Trends show patients putting off life-saving heart surgery during pandemic, or even skipping it


Over the past year, you might have skipped a regular check-up at the doctor or the dentist.

But, what about a more serious medical procedure?

Doctors are worried about a drop in the number of cardiac surgeries during the pandemic. Dr. Tom Nguyen, chief of cardio-thoracic surgery at UCSF, has been comparing the data on adult heart surgery before and during the COVID-19 pandemic.

"Before the pandemic, the U.S. was doing about 24,000 cases per month," he said. "During the first major COVID surge we saw a decrease to 12,000 cases per month. So that’s a 53 percent reduction in case volume in the U.S."

He’s especially worried about a 40 percent drop in non-elective cases, the kind of issues that would usually see patients being immediately admitted to the operating room.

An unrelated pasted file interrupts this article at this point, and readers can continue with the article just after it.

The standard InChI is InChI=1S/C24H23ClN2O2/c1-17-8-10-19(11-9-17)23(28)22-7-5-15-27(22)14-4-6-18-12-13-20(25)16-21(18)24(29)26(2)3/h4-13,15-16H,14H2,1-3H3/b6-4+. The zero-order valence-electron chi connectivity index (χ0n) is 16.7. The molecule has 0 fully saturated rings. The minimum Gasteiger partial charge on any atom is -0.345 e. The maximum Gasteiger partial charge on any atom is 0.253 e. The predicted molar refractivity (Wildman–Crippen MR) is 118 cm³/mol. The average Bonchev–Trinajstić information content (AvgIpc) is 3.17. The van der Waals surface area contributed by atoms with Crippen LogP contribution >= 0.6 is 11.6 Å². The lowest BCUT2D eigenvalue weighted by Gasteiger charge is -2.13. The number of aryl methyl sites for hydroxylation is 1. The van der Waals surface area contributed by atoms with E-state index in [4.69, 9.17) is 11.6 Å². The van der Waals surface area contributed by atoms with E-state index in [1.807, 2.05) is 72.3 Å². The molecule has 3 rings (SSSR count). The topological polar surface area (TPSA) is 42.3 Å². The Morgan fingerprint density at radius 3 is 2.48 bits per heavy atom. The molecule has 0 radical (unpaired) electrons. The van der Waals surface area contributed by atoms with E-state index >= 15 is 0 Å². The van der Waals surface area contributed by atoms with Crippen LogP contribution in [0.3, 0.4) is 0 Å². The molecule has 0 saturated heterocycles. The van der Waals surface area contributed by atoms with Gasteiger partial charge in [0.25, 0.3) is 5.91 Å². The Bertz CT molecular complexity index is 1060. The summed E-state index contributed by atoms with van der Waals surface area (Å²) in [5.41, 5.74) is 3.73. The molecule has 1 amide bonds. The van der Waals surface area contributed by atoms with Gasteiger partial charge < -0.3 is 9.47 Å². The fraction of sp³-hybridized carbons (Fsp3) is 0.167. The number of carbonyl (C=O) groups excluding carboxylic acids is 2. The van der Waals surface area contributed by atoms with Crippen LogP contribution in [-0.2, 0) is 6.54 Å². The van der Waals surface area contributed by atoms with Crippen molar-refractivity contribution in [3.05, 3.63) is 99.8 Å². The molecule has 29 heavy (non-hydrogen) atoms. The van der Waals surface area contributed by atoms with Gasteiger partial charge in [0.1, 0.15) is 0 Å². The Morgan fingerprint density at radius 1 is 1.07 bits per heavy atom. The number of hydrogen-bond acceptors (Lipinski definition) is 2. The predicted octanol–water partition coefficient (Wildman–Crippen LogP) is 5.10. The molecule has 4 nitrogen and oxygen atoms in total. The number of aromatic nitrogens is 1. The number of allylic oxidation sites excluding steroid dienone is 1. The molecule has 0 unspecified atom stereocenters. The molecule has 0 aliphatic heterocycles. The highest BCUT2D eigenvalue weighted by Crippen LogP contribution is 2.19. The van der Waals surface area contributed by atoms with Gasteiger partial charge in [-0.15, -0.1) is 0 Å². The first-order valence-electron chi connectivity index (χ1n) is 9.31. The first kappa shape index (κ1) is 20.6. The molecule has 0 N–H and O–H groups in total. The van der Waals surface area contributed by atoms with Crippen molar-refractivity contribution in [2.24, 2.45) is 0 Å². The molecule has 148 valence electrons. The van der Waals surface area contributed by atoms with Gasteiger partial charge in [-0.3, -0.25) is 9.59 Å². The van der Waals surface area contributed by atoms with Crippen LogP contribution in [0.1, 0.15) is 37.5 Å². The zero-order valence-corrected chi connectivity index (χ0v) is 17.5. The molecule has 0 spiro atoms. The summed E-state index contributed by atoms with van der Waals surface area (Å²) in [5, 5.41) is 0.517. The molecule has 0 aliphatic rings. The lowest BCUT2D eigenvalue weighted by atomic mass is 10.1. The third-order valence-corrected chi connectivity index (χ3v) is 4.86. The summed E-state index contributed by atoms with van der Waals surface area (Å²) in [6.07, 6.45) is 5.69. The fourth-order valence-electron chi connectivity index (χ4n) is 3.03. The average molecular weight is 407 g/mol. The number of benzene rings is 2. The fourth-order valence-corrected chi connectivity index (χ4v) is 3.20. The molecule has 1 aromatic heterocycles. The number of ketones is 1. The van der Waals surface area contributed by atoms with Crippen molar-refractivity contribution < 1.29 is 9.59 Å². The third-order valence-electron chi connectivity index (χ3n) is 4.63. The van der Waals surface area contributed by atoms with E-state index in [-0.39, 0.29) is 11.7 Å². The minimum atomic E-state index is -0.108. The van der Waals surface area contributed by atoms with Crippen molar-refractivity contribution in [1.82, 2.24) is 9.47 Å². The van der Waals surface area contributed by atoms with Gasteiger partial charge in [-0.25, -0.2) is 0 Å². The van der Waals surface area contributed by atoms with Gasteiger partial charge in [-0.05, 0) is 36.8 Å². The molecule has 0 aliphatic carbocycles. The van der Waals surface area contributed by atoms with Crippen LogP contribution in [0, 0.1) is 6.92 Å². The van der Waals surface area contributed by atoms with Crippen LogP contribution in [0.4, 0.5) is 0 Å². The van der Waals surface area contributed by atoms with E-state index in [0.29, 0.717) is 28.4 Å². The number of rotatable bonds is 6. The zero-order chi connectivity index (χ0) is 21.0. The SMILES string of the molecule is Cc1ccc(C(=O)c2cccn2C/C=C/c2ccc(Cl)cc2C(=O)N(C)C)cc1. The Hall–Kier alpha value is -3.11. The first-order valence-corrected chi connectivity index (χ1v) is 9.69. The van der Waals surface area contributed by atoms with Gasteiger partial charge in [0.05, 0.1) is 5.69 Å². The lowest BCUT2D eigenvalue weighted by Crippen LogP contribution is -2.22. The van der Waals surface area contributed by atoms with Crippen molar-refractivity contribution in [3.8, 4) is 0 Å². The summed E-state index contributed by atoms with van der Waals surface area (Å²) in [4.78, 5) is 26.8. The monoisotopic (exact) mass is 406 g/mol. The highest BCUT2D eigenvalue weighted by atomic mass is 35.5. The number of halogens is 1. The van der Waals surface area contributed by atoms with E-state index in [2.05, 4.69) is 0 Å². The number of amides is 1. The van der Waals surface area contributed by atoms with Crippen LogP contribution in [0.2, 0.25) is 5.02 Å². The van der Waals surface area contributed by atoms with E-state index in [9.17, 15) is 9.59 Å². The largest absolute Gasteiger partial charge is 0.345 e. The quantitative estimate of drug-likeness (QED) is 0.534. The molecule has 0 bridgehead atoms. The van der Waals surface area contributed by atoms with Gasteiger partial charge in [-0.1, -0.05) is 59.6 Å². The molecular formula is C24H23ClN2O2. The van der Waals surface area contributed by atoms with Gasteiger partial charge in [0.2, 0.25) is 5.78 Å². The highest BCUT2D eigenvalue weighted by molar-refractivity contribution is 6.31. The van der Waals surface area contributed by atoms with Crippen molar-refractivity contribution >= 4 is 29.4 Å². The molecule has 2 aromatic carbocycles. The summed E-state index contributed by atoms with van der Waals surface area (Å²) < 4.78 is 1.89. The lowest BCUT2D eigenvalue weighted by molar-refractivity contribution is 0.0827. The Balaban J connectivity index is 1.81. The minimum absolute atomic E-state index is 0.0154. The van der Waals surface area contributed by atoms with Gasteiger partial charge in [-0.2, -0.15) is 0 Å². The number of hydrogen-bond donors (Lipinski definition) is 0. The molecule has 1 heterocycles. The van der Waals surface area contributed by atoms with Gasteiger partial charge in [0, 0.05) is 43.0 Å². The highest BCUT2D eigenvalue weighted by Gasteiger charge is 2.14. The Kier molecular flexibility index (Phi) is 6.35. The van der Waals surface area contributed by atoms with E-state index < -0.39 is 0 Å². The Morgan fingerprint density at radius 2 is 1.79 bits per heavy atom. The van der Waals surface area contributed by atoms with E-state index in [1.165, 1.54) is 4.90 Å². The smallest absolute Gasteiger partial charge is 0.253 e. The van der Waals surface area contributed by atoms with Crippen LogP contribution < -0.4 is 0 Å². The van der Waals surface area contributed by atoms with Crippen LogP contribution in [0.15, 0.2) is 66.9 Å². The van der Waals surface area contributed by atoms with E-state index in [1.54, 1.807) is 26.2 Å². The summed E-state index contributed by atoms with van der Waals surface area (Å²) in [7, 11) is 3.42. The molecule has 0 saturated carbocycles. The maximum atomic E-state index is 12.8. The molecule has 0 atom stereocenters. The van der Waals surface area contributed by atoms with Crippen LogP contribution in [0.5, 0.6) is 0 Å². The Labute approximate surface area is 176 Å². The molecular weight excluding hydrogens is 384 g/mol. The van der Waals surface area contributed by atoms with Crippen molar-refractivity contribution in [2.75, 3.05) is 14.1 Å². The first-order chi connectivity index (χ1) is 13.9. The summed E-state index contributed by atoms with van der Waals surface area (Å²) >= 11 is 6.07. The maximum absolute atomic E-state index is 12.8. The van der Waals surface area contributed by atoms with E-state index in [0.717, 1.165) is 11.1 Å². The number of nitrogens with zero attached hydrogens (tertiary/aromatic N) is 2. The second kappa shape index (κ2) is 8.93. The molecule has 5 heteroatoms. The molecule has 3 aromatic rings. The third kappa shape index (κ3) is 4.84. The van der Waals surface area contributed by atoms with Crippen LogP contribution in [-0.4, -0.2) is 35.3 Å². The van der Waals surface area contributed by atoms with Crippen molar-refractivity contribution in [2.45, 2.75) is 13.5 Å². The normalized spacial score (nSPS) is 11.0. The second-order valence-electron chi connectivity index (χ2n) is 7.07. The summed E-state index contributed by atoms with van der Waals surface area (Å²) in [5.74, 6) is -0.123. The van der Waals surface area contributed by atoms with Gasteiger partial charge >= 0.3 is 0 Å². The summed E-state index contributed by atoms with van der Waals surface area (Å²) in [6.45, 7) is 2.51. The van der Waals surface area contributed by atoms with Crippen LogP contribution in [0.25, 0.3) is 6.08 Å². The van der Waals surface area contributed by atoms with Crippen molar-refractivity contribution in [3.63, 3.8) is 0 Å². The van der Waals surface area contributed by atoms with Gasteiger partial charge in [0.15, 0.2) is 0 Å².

It raises the question: What happened to those people?

"There’s a good chance that the patients possibly could have had a bad outcome at home," Dr. Nguyen said. "There’s a possibility that they waited to eventually come to hospital later in the disease process and had something that’s a lot more complicated and anecdotally we’re seeing that."

He told KCBS Radio’s "As Prescribed" patients are having complications that were common 40 or 50 years ago, but rare in modern times. It shows that even in a pandemic, if you’re having chest pains or shortness of breath, the safest place is always the hospital.